New Braunfels Herald Zeitung (Newspaper) - August 4, 1982, New Braunfels, Texas ii Ic rop lex , Inc. •*tt: witch womb Ie i .0. doz 45A*-36Tr.Xr?«5 75?^5 Comp, A New Jiiirlrlr Braunfels New Braunfels, Texas Vol. 91 - No. 152 Zeituno OC ^ Qnr'tirvnr WEDNESDAY August 4,1982 25 cents 32 Pages—3 Sections (USPS 377-880)Israeli tanks roll into West Beirut By THE ASSOCIATED PRESS Israeli tanks and armored troops rolled into west Beirut today, other units battled toward the PLO stronghold from the north and south, and artillery and gunboats hammered Yasser Arafat’s guerrilla enclave from all sides in furious barrages that continued after 15 hours. At least 50 people were killed and 730 wounded in the attack and the toll was expected to rise sharply, initial police reports cited by Lebanon’s state radio said. The broadcast said most of the victims were civilians. Israel said its forces suffered 20 soldiers wounded, two seriously, before the attack, and that as a result of the assault its armor captured a strip 60 yards deep and 600 yards long on a north-south axis along the Green Line dividing guerrilla-held west Beirut from Christian- controlled east Beirut. Arafat called on every able Palestinian to take up arms and defend west Beirut, and President Elias Sarkis appealed to President Reagan to stop the fighting and protested “what is happening in Beirut where innocent civilians are being subjected to mass killing and destruction.” Reagan’s top advisers met in Washington to discuss the assault, which White House spokesman Larry Speakes said “makes virtually impossible the conduct of diplomatic efforts. We have expressed our profound concern to the government of Israel.” Israeli guns were firing heavily into the crowded civilian district around Hamra Street, the commercial heart of the Moslem sector, for the first time since the siege began, correspondents reported. PLO gunners and rocket teams fired back into Christian neighborhoods in east Beirut and into the hillside suburbs where Israeli forces are concentrated, witnesses said. An Israeli officer, who was authorized to speak to reporters in east Beirut, said at midday that no air strikes had been called in for fear of hitting Israeli soldiers. Twenty Israelis were wounded, two of them critically, in the operations, said the officer, who refused use of his name. The PLO gave no casualty figures. Preceded by bulldozers to clear away PLO earthworks, 20 to 25 Israeli tanks and armored personnel carriers punched into west Beirut at the Museum crossing, midway along the 3-mile north-south Green Line, and witnesses reported battles between Israeli and Palestinian units around the race course area a half-mile past the Museum. A PLO communique said the Israelis tried to capture the race course, but were driven back by the “stiff resistance” of the Palestinians. The track is on the Corniche Mazraa, an east-west boulevard that separates the Palestinian refugee camps on the south from west Beirut’s residential and commercial districts to the north. The Israeli command said the force at the Museum crossing took control of a tall building from which guerrilla snipers fired at Israeli troops in east Beirut. The command announced that at about 9 a.m. (3 a.m. EDT), guerrillas blew up one of their ammunition dumps under a building in the area, apparently to keep it from the Israelis. Israeli tanks and armored personnel carriers also moved into the port at the northern end of the Green Line, on the edge of the PLO redoubt. Annexation talks focus on industries By HENRY KRAUSSE Staff writer A review of annexation plans and procedures will be held by the Planning and Zoning Commission at its September meeting, its members decided Tuesday. Responding to what Commission Chairman David Hartmann termed “speculation” that General Portland Inc. (GPI) and U.S. Gypsum Co. had approached the city seeking annexation, officials at both companies denied it Wednesday. Already a long, hard process, annexation was made even tougher by new state laws in 1981. City Council members raised the subject at their July 26 meeting, asking whether it was up to them to initiate annexation proceedings, or up to the Commission. “Is it our job?” echoed Commission member John Dierksen Tuesday. “Who takes the next step? If you feel it needs to be looked at, why don’t we recommend to the Council that they consider it, and see what they think?” “I would think Planning and Zoning should initiate it,” Commission member S.D. David Jr. said. Not quite a year ago, on Aug. IO, Council took its final vote on annexing seven areas into the city. Months before that, while voting on an update of the city’s master plan, Council voted to postpone annexing areas the Commission recommended for incorporation in 1981 and placed them, instead, in a 1982-1985 time frame. Among those areas were the rock-crushing operation of U.S. Gypsum and the GPI cement plant, both in the Solms area off Wald Road. Representatives of both companies fought annexation last year, saying the city couldn’t provide services they didn’t already have and was only trying to increase its tax base. “I heard from a City Council member they InsideDead Heads This is Jerry Garcia, guitarist for the Grateful Dead, one of the longest-lived of American rock bands. Despite miniscule commercial success, the band has one of the most rabid followings of any group around. Rock critics can't understand why. Entertainment, Page ha. CLASSIFIED....................9-1    IB COMICS.........................8B CROSSWORD.....................8B DEAR ABBY......................3B ENTERTAINMENT.................11A FEATURES......................1-8C HOROSCOPE.....................4B KALEIDOSCOPE.................1-12B OPINIONS........................4A SPORTS........................6-7A STOCKS.........................3A TV LISTINGS......................8B (Council members) were indirectly approached by GPI and U.S. Gypsum. They were looking into the possibility of being annexed. Where the change of mind came from, I’m not sure,” Hartmann said. Commission members were surprised. “I’m surprised, too,” said U.S. Gypsum plant manager Jack Robin. “I don’t know anything about it.” Charlie Finch of GPI said he couldn't make an official comment but added, “To the best of my knowledge, nobody from General Portland has approached anybody with that kind of request.” In an interview, Hartmann wouldn’t name the Council member who told him about it and said it was “purely speculative.” “I’m going to approach them myself and ask them (the companies) if ifs hearsay, gossip or what,” Hartmann said. Early this year, GPI settled a lawsuit it brought against Comal County over a tax dispute, and is currently negotiating a similar out-of-court settlement with ComLl Independent School District. Other areas included m the 1982-1965 time slot are fingers of land along Krueger Lane extending north from the Solms area toward PM 1863. The strips were planned to extend “finger” Annexation to protect the city from encroachment by Schertz or San Antonio. Planning Director Debra Goodwin said the discussion at the Commission’s next meeting will consist of “a look at the new state requirements, a look at areas programmed for 1982-1985. We’ll get the map back out and go over it.” The law now requires a complete service plan to be presented at public hearings, detailing how the city will provide such things as police protection, garbage pickup, water and sewer lines. At least one public hearing must be held within the area to be annexed, which will present some interesting problems for annexing the mostly-rural Krueger I,ane strips. Drink-a-day dub Floating drink stands are summer cliches, but Juan Veloz (left) and John Ortiz have devised a new gimmick for their stand at 540 W. Mill. Each day they sell something different. Monday it was iced tea. Tuesday, strawberry punch. Lemonade was today's offering. Tomorrow, who knows? Maybe Gatorade.Red ink? By JACQUELINE SMITH Staff writer If every penny set aside in this year’s New Braunfels Independent School District budget is spent, the district will end up in red ink. But that probably won’t happen, district business manager Lonnie Curtis said Tuesday. The expenditures in the 1982-83 budget, which amount to almost $10 million, exceed the revenue by $33,414. “But that does not mean we’ll end up in the red,” Curtis told school trustees Tuesday. “The initial budget will show a deficit,” he said earlier. “But by the time the end of the year comes along, chances are slim that the budget will be overspent.” NBISD 1982-'83 budget 'deficit' not what it seems, Curtis says And even if “the unexpected happens and the budget is overspent,” Curtis said the district has reserve funds to cover the expenditures in the $9,780,573 budget. This is in addition to reserve funds set aside for emergencies. “There’s a certain amount that is held in contingency in case we do have something (costly) come along,” he told trustees. This year’s budget, which trustees unanimously approved Tuesday night, was approximately $14 million larger than last year’s due to a change in state law. In previous years, the district has approved three separate budgets — general, athletic and cafeteria. This year, however, the district was required by law to pass one general budget which contains the other categories. The inclusion of these two extra budgets in the 1982-83 general budget added $14 million to the total budget, Curtis explained. “Almost 60 percent” of the total revenue for the 1982-83 budget “will come from state sources,” Supt. O.E. Hendricks said. The remaining revenue will come from the federal government (approximately 5 percent) and local sources (approximately 36 percent), Hendricks added. In other business Tuesday, trustees authorized Curtis to advertise for bids for air conditioning the band hall and choir room at New Braunfels Middle School. The board was not in agreement, however, when it arrived at this decision. Trustees Rudy Reimer and Garland Lloyd both voted against the motion made by Dr. Bill Lee. New Braunfels Band Boosters, which has saved approximately $1,200 for this project, was asking the district’s permission to install two window unit air conditioners, Hendricks explained. School officials have a hard time keeping these areas cool, even though ceiling fans have been installed, because neither area has any windows. Aware of this situation, trustees considered installing air conditioning in the band hall and choir room last January. But after learning that it would cost the district approximately $26,000 to complete this task, trustees postponed taking action. Instead of accepting the band boosters’ offer, trustees agreed with Hendricks’ recommendation to advertise for bids again. Sec BUDGET, Page 12A Planners approve rezoning for Montessori school They came prepared to turn it down, but it passed. The Planning and Zoning Commission on Tuesday recommended a lot at 1095 W. Bridge, at the corner of Walnut Avenue, be rezoned from residential to C-l (local business district). Art and Carla Morgan plan to start a Montessori school there, with a day care center to keep the kids until their parents can pick them up. But most commission members were concerned about what kind of “signals” they would be sending to others interested in commercial use of lots facing Walnut Avenue. Traffic and parking were also concerns. Neighbors at the hearing had no objections to the school, but said Bridge Street was unpaved at that end, and making a turn onto the heavier-traveled Walnut Avenue was already difficult. Current residential zoning would allow a Montessori school there, with a maximum of 36 pupils for each four-hour shift. A day care center would limit the number to 24, all day. “The number of people in the area would be the same, or greater, under the present zoning,” observed Commission member Joe Hartigan. The Montessori method of teaching emphasizes training of the senses and guidance to encourage self-education, rather than rigid control of the child’s activity. Art Morgan said he wasn’t sure they would need a day care center. If enough sign up for the school, they would do without it, but, “If there’s a need for it, we’d like to have (C-l zoning) so we could offer it.” Commission chairman David Hartmann noted other individual lots in the area were rezoned C-l or C-2 and wondered if the commission was “setting a dangerous precedent.” Hartmann and Hartigan were sensitive to criticism of “spot zoning” but Commission member James Goodbread said the Walnut area was “eventually going to be C-l whether we admit it tonight or not. We should take each case on its merits.” “I appreciate the conservative stance, but where’s the sense of fair play? We did it across the street. I find it hard to give it to a tortilla factory and not a school,” Goodbread said. In 1981, City Council approved a Commission recommendation for C-l zoning for a food establishment at HIO W. Bridge St. But Planning Director Debra Goodwin indicated the owner, Manuel Madrigal, was still required to provide adequate off-street parking. A building permit has not been issued because of that. Goodbread said the Commission should make a “positive statement” on commercial zoning for the area, one way or the other. “If we decide to pull in our See ZONING, Page UA Staff photo by Cindy Richardson ;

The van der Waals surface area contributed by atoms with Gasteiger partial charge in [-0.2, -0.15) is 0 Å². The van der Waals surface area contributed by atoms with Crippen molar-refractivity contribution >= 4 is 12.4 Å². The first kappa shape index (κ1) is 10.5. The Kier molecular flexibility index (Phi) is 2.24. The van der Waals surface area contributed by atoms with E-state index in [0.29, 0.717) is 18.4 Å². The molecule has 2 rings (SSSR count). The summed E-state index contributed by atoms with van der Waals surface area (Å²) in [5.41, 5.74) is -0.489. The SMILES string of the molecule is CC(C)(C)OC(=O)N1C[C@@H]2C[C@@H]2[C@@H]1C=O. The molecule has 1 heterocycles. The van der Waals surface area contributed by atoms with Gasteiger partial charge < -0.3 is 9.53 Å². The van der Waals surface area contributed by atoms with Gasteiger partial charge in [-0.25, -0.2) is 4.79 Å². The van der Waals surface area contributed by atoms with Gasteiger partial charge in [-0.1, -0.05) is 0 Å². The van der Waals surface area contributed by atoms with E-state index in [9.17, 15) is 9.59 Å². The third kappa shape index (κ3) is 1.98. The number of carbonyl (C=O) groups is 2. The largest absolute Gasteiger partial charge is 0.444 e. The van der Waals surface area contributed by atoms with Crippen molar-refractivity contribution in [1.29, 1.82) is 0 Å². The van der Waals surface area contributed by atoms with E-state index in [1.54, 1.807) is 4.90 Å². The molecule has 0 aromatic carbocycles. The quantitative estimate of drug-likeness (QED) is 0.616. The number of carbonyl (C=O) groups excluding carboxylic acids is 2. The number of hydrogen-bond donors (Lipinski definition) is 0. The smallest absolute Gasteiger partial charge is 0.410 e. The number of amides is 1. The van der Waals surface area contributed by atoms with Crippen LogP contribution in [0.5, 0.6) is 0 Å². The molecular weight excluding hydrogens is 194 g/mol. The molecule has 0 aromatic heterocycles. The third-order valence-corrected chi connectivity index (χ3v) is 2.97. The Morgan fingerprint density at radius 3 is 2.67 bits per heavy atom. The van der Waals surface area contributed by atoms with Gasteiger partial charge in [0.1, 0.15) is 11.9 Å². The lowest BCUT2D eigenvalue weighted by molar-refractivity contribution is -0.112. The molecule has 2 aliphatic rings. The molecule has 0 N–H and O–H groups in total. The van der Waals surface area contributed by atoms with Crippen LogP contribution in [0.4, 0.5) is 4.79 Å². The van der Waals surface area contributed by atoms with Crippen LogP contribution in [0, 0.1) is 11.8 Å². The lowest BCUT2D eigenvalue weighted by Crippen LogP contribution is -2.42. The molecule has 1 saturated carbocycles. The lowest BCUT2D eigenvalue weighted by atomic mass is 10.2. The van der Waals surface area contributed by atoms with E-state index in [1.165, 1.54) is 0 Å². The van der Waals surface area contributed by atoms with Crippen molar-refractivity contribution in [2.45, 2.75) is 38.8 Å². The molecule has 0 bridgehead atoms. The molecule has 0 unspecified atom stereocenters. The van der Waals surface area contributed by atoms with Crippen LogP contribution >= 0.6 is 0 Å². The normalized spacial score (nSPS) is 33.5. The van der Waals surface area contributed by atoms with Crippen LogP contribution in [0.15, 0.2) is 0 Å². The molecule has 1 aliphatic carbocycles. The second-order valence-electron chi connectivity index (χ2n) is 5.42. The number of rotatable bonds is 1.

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Publication: New Braunfels Herald Zeitung

Location: New Braunfels, Texas

Issue Date: August 4, 1982